But counter to Gartman, ,head of Americas G-10 currency strategy at Bank of America Merrill Lynch Global Research told me:
"I think there is a knee jerk reaction. Investors are looking to sell dollar/yen thinking that repatriation flows and reinsurance inflows could push dollar/yen lower. But I have my doubts on that whether that’s sustainable .If we break 80 on dollar/yen, this thing could run. But I don’t expect the Bank of Japan to take any dramatic measures. And if they do it will be further stimulus for the economy, and that can only be positive for dollar/yen. If anything the interest rate differential works in favor of a weaker yen, not stronger. I have my doubts it can go sustainably lower."
Andrew B. Busch, a contributor to Money In Motionand a global currency and public policy strategist at BMO Capital Markets, told me that investors need to determine their time horizon when considering how to trade the yen today.
“We’re in a little no man’s land right now, trying to figure out what to do,” he told me. “Clearly, Japan is in the middle of a fiscal nightmare, and this is not going to help them. It’s such a mixed reaction. On the one hand, you say you could really be shorting Japan. But on the other hand, the short-term risk-off sentiment will not make it sell off very much.”
Busch said he would still short the yen against the dollar – but he would wait. “You’ll probably get a chance to get into that position below 81.5. I don’t hink the story is over yet.”
Rebecca Patterson, global head of currencies and commodities at JPMorgan’s private bank said:
"The yen impact is not straightforward. However, our sense is that any near-term yen strength that may emerge will be opposed by the Bank of Japan and that our longer-term view for yen weakness remains intact.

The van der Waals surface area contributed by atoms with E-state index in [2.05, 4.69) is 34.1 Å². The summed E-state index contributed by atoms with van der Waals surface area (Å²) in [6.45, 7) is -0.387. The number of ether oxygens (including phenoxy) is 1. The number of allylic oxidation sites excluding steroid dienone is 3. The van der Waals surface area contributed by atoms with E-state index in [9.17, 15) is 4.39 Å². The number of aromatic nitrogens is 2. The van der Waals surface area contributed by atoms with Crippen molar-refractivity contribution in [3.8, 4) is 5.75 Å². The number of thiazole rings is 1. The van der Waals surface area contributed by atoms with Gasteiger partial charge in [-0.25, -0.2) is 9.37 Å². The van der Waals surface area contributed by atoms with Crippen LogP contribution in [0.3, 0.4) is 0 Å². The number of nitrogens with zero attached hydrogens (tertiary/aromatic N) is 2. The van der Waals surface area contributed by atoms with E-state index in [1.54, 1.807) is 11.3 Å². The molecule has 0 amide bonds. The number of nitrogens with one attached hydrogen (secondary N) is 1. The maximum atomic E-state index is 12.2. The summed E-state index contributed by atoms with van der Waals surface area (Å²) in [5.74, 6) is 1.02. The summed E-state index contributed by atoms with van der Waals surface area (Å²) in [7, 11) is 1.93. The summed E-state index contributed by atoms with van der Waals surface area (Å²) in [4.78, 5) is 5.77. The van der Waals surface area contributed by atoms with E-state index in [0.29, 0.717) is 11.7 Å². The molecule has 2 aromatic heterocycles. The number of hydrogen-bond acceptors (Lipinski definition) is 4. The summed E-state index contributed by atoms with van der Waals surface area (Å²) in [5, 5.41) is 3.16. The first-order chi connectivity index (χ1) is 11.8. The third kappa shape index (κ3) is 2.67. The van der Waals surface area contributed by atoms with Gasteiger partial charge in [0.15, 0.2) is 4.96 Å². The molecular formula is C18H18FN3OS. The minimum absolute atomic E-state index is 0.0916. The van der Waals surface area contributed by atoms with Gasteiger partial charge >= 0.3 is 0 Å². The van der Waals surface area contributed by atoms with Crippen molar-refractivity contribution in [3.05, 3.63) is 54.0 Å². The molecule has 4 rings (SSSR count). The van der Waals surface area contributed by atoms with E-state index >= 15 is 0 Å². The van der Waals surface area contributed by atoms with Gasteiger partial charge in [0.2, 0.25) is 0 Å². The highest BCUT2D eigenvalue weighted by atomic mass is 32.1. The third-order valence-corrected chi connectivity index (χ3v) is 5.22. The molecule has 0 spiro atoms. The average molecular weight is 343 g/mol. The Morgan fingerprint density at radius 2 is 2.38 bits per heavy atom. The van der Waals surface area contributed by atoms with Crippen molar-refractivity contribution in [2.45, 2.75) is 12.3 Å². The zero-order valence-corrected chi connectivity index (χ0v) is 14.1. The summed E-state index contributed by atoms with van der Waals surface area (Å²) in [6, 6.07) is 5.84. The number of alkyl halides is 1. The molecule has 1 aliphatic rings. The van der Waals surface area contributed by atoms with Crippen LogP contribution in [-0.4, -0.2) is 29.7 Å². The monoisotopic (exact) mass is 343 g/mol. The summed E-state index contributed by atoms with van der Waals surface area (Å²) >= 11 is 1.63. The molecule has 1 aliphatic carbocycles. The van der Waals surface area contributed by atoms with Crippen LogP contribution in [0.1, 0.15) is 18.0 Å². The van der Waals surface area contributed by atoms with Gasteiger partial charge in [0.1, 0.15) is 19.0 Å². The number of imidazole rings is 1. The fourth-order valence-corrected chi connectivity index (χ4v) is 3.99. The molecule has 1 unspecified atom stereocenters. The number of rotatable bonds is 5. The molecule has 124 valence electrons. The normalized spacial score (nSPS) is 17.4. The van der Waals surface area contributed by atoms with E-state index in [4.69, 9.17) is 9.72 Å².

Putting it all together, our view is that the yen is a currency we want to sell on rallies. The next key technical support for USD/JPY comes in around 81.42-81.57. Below there, the January low was 80.93-81.10. We would consider looking to buy USD/JPY around that low (81.0), possibly with a stop-loss around 78."
Japanese retail investors are also playing a significant part in propping up the yen, according to Marc Chandler, global head of currency strategy at Brown Brothers Harriman. They are major players in the foreign exchange market – the Bank for International Settlements estimates that they account for about a fourth of the spot trading in FX in Japan – and as Chandler told me, “They have been carrying a very large long dollar position. Supposedly earlier today they were selling the dollars they had previously bought and buying yen. They’re freeing up investments – they don’t know what’s going to happen. They want to keep their money closer to them.”
Other Asian currencieswere also buffeted by the disaster.
Fasten your seatbelts today.
Tune In: Beginning tonight, March 11th, CNBC's "Money in Motion Currency Trading" will air on Fridays at 5:30pm.
"Money in Motion Currency Trading" will repeat on Saturdays at 7pm.